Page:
Dr. Halstead: Yeah, I think it’s important to try and stay as current as possible. I mean it’s overwhelming with the amount of research that’s coming out there and that was the purpose of the updated report is to kind of synthesize some of the newer things that are out there just in assessment tools and kind of come up with maybe a more efficient way for pediatricians to be able to evaluate patients and hopefully that got reflected in the report. But the biggest emphasis I think that really needs to be taken away from this is we really want to try and get away from the complete shutting everything down, don’t let them do any physical activity, don’t let them do any schoolwork at all kind of thing. And that needs to kind of go out the window and we need to be making sure that people are pushing towards the more active approach.

Other things that have come out is there has been some – certainly some evidence to show that doing more active rehabilitation and that may be for kids may get injuries to their vestibular system after their concussion and that may respond very well to physical therapy. We see a lot of associated neck strains from the whiplash effect from most concussions that those can actively be rehabilitated too and those can contribute a little bit to some of the symptoms that people experience and that may cause things to linger unnecessarily. So, we want to try and identify those and address those sooner rather than later to help facilitate recovery.

Host: And when should a patient be referred to a specialist and what else as we wrap up would you like referring pediatricians to know about concussion?

Dr. Halstead: Yeah so, I think it’s really a comfort level. Working with a lot of the pediatricians here in St. Louis with kids with their concussions; I have some that would rather us see them right off the bat and get them going and some feel very comfortable doing the initial evaluation. I tend to say if someone is getting closer to the four week point which is most kids, 80-90% of kids by most research will suggest that by four weeks most kids are fully recovered; but that’s not everybody. So, if you are having kids that are lingering with their symptoms beyond a month or so; then I think it’s probably worthwhile to start looking at referring to a specialist. I think that’s probably the most important point of that. But again, it’s a comfort factor. There are some that are much more experienced and more comfortable dealing with them in the longer term than others.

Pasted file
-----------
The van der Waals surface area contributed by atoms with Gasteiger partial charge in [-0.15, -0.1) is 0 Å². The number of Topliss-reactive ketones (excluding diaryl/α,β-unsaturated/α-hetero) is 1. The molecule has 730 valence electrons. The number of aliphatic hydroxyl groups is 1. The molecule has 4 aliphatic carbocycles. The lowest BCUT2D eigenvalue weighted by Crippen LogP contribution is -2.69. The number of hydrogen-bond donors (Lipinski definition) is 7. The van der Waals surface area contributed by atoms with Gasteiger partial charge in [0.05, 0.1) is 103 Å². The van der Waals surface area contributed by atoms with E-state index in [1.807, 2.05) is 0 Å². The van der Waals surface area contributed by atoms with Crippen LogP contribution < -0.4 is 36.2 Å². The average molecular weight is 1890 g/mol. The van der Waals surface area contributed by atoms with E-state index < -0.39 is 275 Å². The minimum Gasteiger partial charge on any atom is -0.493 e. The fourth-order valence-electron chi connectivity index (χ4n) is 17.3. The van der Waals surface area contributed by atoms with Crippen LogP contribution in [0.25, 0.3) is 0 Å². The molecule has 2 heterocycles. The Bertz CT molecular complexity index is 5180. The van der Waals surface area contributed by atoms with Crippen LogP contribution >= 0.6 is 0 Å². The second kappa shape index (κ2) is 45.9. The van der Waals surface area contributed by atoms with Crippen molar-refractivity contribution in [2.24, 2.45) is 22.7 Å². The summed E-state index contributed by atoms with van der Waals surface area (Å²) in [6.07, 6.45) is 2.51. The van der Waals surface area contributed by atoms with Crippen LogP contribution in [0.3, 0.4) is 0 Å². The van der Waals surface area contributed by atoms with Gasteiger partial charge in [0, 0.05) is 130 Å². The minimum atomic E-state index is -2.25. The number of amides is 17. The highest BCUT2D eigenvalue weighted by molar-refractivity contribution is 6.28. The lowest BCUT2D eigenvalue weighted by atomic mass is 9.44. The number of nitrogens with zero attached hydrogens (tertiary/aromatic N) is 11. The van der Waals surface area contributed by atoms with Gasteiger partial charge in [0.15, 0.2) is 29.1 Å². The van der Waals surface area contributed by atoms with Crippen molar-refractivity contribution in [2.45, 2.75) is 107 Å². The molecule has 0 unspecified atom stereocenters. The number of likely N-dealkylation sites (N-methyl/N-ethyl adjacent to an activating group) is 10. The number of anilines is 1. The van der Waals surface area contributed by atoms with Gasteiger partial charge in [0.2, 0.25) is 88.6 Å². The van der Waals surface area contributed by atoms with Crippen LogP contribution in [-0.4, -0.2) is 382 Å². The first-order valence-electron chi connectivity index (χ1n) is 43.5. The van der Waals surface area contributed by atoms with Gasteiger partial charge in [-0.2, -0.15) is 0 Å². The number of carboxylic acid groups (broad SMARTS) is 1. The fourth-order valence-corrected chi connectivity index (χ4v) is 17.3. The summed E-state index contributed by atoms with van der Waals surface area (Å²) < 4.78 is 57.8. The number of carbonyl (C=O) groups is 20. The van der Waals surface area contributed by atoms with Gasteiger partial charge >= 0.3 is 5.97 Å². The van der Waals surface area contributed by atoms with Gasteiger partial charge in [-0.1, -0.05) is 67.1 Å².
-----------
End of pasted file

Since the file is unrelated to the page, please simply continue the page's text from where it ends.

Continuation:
Host: Thank you so much Dr. Halstead for coming on and explaining the updated guidelines from the American Academy of Pediatrics and your report. Thank you again for joining us. A physician can refer a patient by calling Children’s Direct Physician Access line at 1-800-678-HELP, that’s 1-800-678-4357. You’re listening to Radio Rounds with St. Louis Children’s Hospital. For more information on resources available at St. Louis Children’s Hospital, you can go to, that’s This is Melanie Cole. Thanks so much for tuning in.